New technique can remove nanoparticles unaltered from blood with ease.
Expanded use of engineered nanoparticles in consumer products and drug delivery increases the potential for environmental release, overexposure or unintended biological exposure. As a result, extraction techniques with integrated measurement capabilities are needed to accurately and safely extract samples to quantify nanoparticle size, mass, and particle number distributions in biological matrices. However, removing nanoparticle by-type from biological substrates has proven difficult, in that surface chemistry is altered, making measurements inaccurate; or the removal has proven impossible.
Therefore, there is an urgent need for the development of standardized procedures for extracting, characterizing and quantifying nanoparticles. Now, researchers at the University of California, San Diego state they have developed a new technology that uses an oscillating electric field to easily and quickly isolate drug-delivery nanoparticles from the blood. The team state that the technology could serve as a general tool to separate and recover nanoparticles from other complex fluids for medical, environmental, and industrial applications. The study is published in the journal Small.
Previous studies show that nanoparticles are difficult to separate from plasma, the liquid component of blood, due to their small size and low density. Traditional methods to remove nanoparticles from plasma samples typically involve diluting the plasma, adding a high concentration sugar solution to the plasma and spinning it in a centrifuge, or attaching a targeting agent to the surface of the nanoparticles. These methods either alter the normal behaviour of the nanoparticles or cannot be applied to some of the most common nanoparticle types. Therefore, the group were interested in a fast and easy way to take nanoparticles out of plasma to analyse a non-disrupted surface chemistry, to redesign them to work more effectively in blood. The current study is the first example of isolating a wide range of nanoparticles out of plasma with a minimum amount of manipulation with the technique able to be used to recover nanoparticles in a lot of different processes.
The current study used a chip that can work in the high salt concentration of blood plasma, the chip’s ability to pull the nanoparticles out of plasma is based on differences in the material properties between the nanoparticles and plasma components. Results show that when the chip’s electrodes apply an oscillating electric field, the positive and negative charges inside the nanoparticles reorient themselves at a different speed than the charges in the surrounding plasma; this momentary imbalance in the charges creates an attractive force between the nanoparticles and the electrodes. Data findings show that as the electric field oscillates, the nanoparticles are continually pulled towards the electrodes, leaving the rest of the plasma behind.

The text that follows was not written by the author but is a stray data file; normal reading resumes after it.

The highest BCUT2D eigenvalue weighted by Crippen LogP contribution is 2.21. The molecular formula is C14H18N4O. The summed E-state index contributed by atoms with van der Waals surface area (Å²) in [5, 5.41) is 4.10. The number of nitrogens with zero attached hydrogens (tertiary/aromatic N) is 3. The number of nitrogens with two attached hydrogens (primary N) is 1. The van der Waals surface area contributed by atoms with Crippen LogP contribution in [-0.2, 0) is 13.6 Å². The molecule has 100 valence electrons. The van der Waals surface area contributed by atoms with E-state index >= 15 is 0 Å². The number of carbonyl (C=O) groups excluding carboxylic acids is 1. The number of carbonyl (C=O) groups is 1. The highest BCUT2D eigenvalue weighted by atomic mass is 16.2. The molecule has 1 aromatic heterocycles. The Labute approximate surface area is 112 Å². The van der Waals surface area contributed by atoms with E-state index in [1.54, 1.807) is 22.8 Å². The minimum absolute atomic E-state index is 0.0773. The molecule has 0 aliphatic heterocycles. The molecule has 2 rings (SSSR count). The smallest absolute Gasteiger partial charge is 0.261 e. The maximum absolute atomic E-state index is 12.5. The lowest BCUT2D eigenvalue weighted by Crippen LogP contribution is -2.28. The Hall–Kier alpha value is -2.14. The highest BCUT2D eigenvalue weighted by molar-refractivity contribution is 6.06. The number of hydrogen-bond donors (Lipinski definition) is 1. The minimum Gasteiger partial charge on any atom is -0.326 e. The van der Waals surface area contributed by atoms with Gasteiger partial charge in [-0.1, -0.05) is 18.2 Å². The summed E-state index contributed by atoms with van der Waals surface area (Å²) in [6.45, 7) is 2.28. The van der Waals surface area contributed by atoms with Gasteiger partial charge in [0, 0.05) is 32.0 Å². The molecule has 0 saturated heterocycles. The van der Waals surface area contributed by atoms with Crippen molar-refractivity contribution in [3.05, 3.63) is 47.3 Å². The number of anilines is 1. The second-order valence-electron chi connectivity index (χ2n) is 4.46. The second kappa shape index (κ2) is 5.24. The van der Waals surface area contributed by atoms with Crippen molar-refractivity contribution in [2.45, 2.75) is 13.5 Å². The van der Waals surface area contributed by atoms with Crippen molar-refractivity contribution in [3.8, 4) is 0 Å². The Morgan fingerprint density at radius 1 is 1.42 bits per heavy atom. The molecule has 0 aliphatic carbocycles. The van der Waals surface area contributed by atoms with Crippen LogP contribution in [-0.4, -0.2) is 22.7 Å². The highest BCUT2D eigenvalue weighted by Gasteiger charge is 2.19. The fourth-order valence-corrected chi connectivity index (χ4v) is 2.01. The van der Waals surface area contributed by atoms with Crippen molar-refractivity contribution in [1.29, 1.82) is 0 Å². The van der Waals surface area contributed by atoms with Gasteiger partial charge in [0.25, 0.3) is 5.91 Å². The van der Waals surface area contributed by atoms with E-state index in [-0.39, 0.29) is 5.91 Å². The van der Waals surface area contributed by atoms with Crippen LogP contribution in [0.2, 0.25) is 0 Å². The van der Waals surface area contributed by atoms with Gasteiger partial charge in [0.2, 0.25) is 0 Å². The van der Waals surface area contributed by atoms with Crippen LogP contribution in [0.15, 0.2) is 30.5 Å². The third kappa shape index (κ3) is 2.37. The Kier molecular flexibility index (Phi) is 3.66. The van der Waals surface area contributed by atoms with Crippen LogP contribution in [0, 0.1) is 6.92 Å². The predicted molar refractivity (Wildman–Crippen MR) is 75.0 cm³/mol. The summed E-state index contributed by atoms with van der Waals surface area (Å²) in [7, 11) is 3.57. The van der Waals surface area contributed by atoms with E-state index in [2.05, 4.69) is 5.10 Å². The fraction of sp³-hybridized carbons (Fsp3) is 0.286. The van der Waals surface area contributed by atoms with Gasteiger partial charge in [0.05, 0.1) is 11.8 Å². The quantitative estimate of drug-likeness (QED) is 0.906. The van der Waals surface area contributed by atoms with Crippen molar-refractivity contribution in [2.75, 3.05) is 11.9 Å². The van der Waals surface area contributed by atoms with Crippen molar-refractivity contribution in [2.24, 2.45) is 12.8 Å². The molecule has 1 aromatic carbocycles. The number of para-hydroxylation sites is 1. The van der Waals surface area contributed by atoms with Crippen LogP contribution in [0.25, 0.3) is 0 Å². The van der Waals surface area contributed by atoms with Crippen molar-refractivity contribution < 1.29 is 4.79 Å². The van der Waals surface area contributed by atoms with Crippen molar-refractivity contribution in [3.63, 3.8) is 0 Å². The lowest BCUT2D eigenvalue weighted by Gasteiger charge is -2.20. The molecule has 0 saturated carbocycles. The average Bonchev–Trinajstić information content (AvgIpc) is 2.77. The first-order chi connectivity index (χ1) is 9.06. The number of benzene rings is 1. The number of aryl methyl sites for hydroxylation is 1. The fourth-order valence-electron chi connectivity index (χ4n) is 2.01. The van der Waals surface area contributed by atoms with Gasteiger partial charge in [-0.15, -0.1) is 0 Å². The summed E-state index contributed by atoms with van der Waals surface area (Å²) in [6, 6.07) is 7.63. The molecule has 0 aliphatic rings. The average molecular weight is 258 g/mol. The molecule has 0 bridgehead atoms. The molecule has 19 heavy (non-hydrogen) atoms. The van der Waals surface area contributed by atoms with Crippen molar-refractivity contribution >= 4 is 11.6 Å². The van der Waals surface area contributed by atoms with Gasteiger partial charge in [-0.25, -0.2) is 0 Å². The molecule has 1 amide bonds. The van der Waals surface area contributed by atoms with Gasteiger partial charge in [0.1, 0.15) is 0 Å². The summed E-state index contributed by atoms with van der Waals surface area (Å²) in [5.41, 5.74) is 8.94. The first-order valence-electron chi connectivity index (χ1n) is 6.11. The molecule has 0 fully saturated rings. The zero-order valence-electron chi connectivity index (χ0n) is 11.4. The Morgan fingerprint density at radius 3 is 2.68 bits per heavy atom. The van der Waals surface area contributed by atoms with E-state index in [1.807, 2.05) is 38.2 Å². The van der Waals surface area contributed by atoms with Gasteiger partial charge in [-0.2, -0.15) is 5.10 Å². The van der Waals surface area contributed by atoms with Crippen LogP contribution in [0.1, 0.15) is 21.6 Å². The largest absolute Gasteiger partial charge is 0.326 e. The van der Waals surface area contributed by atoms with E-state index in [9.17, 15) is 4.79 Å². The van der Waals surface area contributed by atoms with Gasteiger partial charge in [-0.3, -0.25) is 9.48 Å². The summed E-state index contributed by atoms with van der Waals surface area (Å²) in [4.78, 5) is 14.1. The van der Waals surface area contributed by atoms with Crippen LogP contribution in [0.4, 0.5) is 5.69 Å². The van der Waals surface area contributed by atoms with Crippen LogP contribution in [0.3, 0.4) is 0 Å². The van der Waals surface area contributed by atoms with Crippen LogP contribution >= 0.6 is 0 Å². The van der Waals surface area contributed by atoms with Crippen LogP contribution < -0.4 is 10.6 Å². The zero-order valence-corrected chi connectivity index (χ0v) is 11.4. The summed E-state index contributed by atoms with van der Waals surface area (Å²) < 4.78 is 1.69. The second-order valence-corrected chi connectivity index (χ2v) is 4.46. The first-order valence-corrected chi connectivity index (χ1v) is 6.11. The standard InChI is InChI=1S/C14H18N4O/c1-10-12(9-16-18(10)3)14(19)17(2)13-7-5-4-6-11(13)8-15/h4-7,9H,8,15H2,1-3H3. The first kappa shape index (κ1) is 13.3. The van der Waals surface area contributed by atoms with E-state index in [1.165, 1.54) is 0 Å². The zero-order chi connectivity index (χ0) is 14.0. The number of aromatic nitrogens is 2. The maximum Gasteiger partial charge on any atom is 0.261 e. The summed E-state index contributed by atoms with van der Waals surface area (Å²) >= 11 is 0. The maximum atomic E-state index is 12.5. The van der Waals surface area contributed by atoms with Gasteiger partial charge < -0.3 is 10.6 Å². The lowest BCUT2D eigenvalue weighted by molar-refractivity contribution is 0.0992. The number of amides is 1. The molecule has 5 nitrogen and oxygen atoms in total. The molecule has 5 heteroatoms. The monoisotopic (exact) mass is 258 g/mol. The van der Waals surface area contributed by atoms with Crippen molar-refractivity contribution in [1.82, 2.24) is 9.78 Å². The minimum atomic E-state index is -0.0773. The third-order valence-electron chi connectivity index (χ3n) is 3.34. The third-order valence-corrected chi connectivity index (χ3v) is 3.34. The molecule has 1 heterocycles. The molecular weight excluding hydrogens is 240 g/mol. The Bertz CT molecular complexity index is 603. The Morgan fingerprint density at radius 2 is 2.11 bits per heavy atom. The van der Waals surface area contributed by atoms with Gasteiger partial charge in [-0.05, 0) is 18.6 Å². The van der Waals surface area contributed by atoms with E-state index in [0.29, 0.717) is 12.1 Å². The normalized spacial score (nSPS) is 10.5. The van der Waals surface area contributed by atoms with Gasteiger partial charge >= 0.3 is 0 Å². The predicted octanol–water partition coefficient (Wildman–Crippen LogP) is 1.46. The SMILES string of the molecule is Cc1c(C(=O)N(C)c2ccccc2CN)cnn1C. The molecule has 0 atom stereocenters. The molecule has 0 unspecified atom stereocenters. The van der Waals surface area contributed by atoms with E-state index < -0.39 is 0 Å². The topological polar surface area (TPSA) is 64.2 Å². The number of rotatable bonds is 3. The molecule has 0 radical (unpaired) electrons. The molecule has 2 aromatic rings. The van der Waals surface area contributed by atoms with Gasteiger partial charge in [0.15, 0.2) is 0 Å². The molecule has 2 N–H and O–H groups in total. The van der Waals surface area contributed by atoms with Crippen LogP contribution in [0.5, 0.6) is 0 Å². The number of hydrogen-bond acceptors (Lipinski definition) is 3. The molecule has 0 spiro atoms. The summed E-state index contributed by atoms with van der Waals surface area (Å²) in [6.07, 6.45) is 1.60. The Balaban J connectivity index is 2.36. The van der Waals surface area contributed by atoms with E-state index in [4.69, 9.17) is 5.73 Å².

The lab explain that the chip contains hundreds of tiny electrodes that generate a rapidly oscillating electric field that selectively pulls the nanoparticles out of a plasma sample. The group observed that when a drop of plasma spiked with nanoparticles was inserted into the electric chip, nanoparticle recovery occurred within 7 minutes without any modifications to the plasma samples or to the nanoparticles. They go on to state that the technology worked on different types of drug-delivery nanoparticles that are typically studied in various labs.
The team surmise that this new nanoparticle separation technology will enable researchers to better monitor what happens to nanoparticles circulating in a patient’s bloodstream. For the future, the researchers state that their technology could be used to determine if the blood chemistry of a specific patient is compatible with the surfaces of certain drug-delivery nanoparticles.
Source: University of California, San Diego
drug delivery, healthinnovations, immunology, nanoparticle, nanotechnology, pharma, pollution
Michelle Petersen View All
I am an award-winning science journalist and health industry veteran who has taught and worked in the field.
Featured by numerous prestigious brands and publishers, I specialize in clinical trial innovation–-expertise I gained while working in multiple positions within the private sector, the NHS, and Oxford University, where I taught undergraduates the spectrum of biological sciences integrating physics for over four years.
I recently secured tenure as a committee member for the Smart Works Charity, which helps women find employment in the UK.
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